Ockbrook in old picture postcards

Ockbrook in old picture postcards

Auteur
:   J.Lec. Smith
Gemeente
:  
Provincie
:   Derbyshire
Land
:   United Kingdom
ISBN13
:   978-90-288-2983-1
Pagina's
:   80
Prijs
:   EUR 16.95 Incl BTW *

Levertijd: 2 - 3 werkdagen (onder voorbehoud). Het getoonde omslag kan afwijken.

   


Fragmenten uit het boek 'Ockbrook in old picture postcards'

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69. This wedding took place in Ockbrook in 1898, when large flowery hats were obviously à la mode. It is not known at which church the ceremony was held, but at one time it was not uncommon for Moravians and other non-conforrnists to be married at All Saints, the happy couple feeling perhaps that such was necessary to get the official seal of the Establishment on their contract. The brîdegroom, whose name was Cranham, was one of the best local cricketers of his time and had trials with Derbyshire. Early photographers seemed to demand approprîate studled poses to match the occasion, thus the groom looks suitably masterful, the bride suitably submissive, the bridesmaîds suitably supportive, and the child suitably squashed. Even the dog seems to know his place.

70. The first part of the Church Street School was built in 1829, for girls. lts construction was financed by Thomas Pares and it was pJaced in the front left-hand corner of a strip of land he owned which lay between Glovers Twitchell and the forge. In 1840 it was enJarged to its present size to become a mixed school and then in 1848 an additional building was provided for the infants in Flood Street. About this time the vicar of the day, the Reverend Samuel Hey, became concerned about the education of the increasing number of chiIdren living at Borrowash, and he had a school built for them on the Derby Road entirely at his own expense. These schools were known as 'National' or 'Church' schools, which were abbreviations of their proper designation, which was 'National Society for Promoting the Education of the Poor in the Principles of the Established Church' school.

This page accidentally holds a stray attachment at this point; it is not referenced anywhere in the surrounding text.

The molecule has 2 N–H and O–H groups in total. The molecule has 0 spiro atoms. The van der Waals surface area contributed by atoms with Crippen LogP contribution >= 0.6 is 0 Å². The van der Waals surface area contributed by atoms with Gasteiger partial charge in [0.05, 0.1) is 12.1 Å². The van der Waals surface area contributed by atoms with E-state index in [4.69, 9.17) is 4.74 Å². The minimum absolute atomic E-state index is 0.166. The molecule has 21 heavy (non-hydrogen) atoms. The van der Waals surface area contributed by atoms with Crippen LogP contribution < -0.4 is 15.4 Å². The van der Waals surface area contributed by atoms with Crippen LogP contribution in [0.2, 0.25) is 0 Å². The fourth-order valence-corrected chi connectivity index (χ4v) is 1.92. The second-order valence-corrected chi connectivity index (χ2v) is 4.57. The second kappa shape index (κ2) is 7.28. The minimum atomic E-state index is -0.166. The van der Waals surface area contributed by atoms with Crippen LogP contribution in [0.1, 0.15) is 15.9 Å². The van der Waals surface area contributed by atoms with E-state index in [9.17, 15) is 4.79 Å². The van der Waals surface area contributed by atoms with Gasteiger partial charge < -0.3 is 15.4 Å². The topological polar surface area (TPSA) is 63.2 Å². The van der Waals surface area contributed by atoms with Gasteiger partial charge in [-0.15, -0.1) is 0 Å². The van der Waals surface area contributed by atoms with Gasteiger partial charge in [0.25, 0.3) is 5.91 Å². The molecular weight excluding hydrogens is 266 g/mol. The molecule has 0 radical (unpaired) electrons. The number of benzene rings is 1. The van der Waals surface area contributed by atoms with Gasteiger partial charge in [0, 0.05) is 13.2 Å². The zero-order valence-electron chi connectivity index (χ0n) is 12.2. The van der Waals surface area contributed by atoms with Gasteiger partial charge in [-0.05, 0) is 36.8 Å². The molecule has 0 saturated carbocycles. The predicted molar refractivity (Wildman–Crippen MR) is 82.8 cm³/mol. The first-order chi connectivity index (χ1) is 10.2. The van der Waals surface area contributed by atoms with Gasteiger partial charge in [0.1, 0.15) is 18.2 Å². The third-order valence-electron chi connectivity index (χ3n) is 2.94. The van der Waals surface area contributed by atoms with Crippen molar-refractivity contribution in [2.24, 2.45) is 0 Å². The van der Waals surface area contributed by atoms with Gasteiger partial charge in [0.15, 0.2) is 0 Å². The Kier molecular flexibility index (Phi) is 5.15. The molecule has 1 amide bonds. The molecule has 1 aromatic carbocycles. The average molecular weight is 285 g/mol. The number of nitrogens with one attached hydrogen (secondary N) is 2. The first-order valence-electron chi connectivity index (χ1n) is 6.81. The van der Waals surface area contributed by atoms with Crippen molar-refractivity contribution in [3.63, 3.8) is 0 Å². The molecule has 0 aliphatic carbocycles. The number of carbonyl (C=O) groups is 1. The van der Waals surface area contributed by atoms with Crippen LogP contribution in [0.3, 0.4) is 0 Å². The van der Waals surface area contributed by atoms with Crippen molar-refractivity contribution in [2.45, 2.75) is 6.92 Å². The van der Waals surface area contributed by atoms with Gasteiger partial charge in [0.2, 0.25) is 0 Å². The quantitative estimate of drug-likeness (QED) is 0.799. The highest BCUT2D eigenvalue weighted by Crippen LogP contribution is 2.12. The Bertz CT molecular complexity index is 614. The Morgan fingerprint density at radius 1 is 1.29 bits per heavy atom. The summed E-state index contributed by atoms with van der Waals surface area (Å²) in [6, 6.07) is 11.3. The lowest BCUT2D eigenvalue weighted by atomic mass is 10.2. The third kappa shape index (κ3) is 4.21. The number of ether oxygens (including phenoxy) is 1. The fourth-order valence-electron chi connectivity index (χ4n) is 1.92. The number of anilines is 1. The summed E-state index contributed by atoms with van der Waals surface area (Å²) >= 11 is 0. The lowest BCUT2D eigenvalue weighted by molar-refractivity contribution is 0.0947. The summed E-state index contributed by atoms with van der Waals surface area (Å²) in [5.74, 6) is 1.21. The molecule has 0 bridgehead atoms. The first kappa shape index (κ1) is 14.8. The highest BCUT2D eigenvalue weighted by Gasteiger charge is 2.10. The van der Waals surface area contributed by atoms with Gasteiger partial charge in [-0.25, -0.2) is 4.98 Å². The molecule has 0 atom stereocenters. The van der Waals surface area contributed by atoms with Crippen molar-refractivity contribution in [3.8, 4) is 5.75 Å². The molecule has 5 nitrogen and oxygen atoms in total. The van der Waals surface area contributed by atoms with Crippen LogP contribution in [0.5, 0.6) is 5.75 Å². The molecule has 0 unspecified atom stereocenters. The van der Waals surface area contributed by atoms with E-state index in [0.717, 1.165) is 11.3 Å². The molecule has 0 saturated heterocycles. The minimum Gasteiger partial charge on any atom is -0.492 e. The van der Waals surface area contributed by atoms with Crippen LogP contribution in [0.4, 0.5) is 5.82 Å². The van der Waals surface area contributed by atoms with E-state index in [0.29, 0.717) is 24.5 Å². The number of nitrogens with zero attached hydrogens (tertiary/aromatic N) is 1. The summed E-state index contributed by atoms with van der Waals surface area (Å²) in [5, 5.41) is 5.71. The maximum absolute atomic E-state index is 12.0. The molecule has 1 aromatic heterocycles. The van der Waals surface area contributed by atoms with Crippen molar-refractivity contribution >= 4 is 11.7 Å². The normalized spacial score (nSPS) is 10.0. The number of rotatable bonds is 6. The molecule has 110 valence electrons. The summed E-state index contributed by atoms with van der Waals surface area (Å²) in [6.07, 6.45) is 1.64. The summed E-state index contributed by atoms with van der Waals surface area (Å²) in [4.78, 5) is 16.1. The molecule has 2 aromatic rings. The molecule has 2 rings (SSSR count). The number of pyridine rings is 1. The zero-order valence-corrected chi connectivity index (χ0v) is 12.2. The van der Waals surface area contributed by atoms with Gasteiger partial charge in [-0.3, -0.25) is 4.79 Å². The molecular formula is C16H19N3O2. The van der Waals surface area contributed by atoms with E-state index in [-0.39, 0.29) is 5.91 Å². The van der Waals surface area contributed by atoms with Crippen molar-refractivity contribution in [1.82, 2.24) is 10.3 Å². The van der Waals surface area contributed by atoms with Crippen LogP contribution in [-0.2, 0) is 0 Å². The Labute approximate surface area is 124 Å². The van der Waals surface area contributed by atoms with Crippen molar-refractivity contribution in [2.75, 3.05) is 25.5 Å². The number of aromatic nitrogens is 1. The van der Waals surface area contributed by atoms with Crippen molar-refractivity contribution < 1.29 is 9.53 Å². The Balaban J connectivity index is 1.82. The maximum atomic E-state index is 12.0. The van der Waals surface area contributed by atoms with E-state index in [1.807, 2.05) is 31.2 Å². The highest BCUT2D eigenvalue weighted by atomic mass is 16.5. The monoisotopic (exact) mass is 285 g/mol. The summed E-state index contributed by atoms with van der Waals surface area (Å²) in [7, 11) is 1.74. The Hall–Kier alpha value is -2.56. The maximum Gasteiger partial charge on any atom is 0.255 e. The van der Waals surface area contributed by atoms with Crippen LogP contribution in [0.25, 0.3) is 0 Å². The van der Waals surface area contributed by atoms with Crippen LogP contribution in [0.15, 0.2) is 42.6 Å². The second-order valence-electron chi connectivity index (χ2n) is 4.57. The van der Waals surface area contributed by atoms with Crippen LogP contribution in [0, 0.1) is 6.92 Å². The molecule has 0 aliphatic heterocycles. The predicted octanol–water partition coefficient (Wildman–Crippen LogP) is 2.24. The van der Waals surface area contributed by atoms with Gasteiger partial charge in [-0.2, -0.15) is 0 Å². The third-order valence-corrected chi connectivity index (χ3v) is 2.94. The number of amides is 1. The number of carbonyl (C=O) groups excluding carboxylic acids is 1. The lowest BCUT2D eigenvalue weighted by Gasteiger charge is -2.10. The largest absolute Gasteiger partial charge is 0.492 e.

71. The gentleman in the class photograph is a mystery. Could it be our friend the Reverend Lewis Lewis, suitably bowed by his years and distaff control? The headrnistress, the beloved Miss Harriet Nadin, will be oneof the two ladies on the right. She chose to continue to live in her father's forge cottage next door to the school rather than take up the official headteachers' residence in the church-owned School House across the street. There an upstage mid-wife, Miss Eliza Sells, held sway. She only 'did' for the local gentr

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